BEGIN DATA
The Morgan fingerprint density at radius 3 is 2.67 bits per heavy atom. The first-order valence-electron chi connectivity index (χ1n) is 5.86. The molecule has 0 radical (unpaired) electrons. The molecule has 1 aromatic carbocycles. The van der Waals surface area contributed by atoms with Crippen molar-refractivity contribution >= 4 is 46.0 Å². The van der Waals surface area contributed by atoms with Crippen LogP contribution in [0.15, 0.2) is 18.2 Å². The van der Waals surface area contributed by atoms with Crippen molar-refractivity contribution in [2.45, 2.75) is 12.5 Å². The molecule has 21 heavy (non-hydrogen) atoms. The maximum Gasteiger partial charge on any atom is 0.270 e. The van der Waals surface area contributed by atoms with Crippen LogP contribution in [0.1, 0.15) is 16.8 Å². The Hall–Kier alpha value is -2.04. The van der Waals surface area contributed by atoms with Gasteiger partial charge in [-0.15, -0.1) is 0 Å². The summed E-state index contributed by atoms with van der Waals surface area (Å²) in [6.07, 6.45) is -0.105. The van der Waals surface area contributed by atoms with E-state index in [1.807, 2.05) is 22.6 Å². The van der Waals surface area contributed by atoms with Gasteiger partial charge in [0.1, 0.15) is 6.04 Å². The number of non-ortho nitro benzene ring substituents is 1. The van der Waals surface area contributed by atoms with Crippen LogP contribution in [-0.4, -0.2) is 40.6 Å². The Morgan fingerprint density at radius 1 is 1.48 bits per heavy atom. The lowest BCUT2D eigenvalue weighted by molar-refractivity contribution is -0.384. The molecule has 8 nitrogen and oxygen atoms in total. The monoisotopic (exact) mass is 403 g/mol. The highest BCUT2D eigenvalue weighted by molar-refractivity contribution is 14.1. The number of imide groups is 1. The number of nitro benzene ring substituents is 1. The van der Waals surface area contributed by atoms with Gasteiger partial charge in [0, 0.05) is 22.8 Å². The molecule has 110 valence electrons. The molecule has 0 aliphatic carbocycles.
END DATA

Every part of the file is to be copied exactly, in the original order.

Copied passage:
The Morgan fingerprint density at radius 3 is 2.67 bits per heavy atom. The first-order valence-electron chi connectivity index (χ1n) is 5.86. The molecule has 0 radical (unpaired) electrons. The molecule has 1 aromatic carbocycles. The van der Waals surface area contributed by atoms with Crippen molar-refractivity contribution >= 4 is 46.0 Å². The van der Waals surface area contributed by atoms with Crippen LogP contribution in [0.15, 0.2) is 18.2 Å². The van der Waals surface area contributed by atoms with Crippen molar-refractivity contribution in [2.45, 2.75) is 12.5 Å². The molecule has 21 heavy (non-hydrogen) atoms. The maximum Gasteiger partial charge on any atom is 0.270 e. The van der Waals surface area contributed by atoms with Crippen LogP contribution in [0.1, 0.15) is 16.8 Å². The Hall–Kier alpha value is -2.04. The van der Waals surface area contributed by atoms with Gasteiger partial charge in [-0.15, -0.1) is 0 Å². The summed E-state index contributed by atoms with van der Waals surface area (Å²) in [6.07, 6.45) is -0.105. The van der Waals surface area contributed by atoms with E-state index in [1.807, 2.05) is 22.6 Å². The van der Waals surface area contributed by atoms with Gasteiger partial charge in [0.1, 0.15) is 6.04 Å². The number of non-ortho nitro benzene ring substituents is 1. The van der Waals surface area contributed by atoms with Crippen LogP contribution in [-0.4, -0.2) is 40.6 Å². The Morgan fingerprint density at radius 1 is 1.48 bits per heavy atom. The lowest BCUT2D eigenvalue weighted by molar-refractivity contribution is -0.384. The molecule has 8 nitrogen and oxygen atoms in total. The monoisotopic (exact) mass is 403 g/mol. The highest BCUT2D eigenvalue weighted by molar-refractivity contribution is 14.1. The number of imide groups is 1. The number of nitro benzene ring substituents is 1. The van der Waals surface area contributed by atoms with Gasteiger partial charge in [0, 0.05) is 22.8 Å². The molecule has 110 valence electrons. The molecule has 0 aliphatic carbocycles.